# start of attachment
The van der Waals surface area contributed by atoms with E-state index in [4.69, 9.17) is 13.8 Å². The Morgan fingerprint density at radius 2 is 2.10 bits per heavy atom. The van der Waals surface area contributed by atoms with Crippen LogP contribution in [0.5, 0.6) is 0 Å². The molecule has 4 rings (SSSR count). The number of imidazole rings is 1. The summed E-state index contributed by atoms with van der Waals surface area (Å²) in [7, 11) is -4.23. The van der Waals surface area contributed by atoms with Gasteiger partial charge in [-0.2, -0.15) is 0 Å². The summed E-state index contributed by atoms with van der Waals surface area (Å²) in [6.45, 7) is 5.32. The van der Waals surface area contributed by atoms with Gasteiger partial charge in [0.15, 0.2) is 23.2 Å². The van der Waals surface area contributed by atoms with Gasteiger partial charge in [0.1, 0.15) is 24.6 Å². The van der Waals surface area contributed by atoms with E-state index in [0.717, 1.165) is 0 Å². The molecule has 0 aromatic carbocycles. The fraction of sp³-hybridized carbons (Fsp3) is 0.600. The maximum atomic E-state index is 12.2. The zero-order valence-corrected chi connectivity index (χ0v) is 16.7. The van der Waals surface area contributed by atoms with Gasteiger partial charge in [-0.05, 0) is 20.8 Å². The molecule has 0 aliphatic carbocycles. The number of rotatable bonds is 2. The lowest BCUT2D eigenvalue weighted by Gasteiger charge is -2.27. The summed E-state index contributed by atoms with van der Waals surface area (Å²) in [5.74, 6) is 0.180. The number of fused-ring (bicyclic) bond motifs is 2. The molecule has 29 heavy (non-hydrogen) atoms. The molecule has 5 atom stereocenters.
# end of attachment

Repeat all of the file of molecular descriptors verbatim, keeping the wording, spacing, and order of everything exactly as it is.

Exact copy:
The van der Waals surface area contributed by atoms with E-state index in [4.69, 9.17) is 13.8 Å². The Morgan fingerprint density at radius 2 is 2.10 bits per heavy atom. The van der Waals surface area contributed by atoms with Crippen LogP contribution in [0.5, 0.6) is 0 Å². The molecule has 4 rings (SSSR count). The number of imidazole rings is 1. The summed E-state index contributed by atoms with van der Waals surface area (Å²) in [7, 11) is -4.23. The van der Waals surface area contributed by atoms with Gasteiger partial charge in [-0.2, -0.15) is 0 Å². The summed E-state index contributed by atoms with van der Waals surface area (Å²) in [6.45, 7) is 5.32. The van der Waals surface area contributed by atoms with Gasteiger partial charge in [0.15, 0.2) is 23.2 Å². The van der Waals surface area contributed by atoms with Gasteiger partial charge in [0.1, 0.15) is 24.6 Å². The van der Waals surface area contributed by atoms with E-state index in [0.717, 1.165) is 0 Å². The molecule has 0 aromatic carbocycles. The fraction of sp³-hybridized carbons (Fsp3) is 0.600. The maximum atomic E-state index is 12.2. The zero-order valence-corrected chi connectivity index (χ0v) is 16.7. The van der Waals surface area contributed by atoms with Gasteiger partial charge in [-0.05, 0) is 20.8 Å². The molecule has 0 aliphatic carbocycles. The number of rotatable bonds is 2. The lowest BCUT2D eigenvalue weighted by Gasteiger charge is -2.27. The summed E-state index contributed by atoms with van der Waals surface area (Å²) in [5.74, 6) is 0.180. The number of fused-ring (bicyclic) bond motifs is 2. The molecule has 29 heavy (non-hydrogen) atoms. The molecule has 5 atom stereocenters.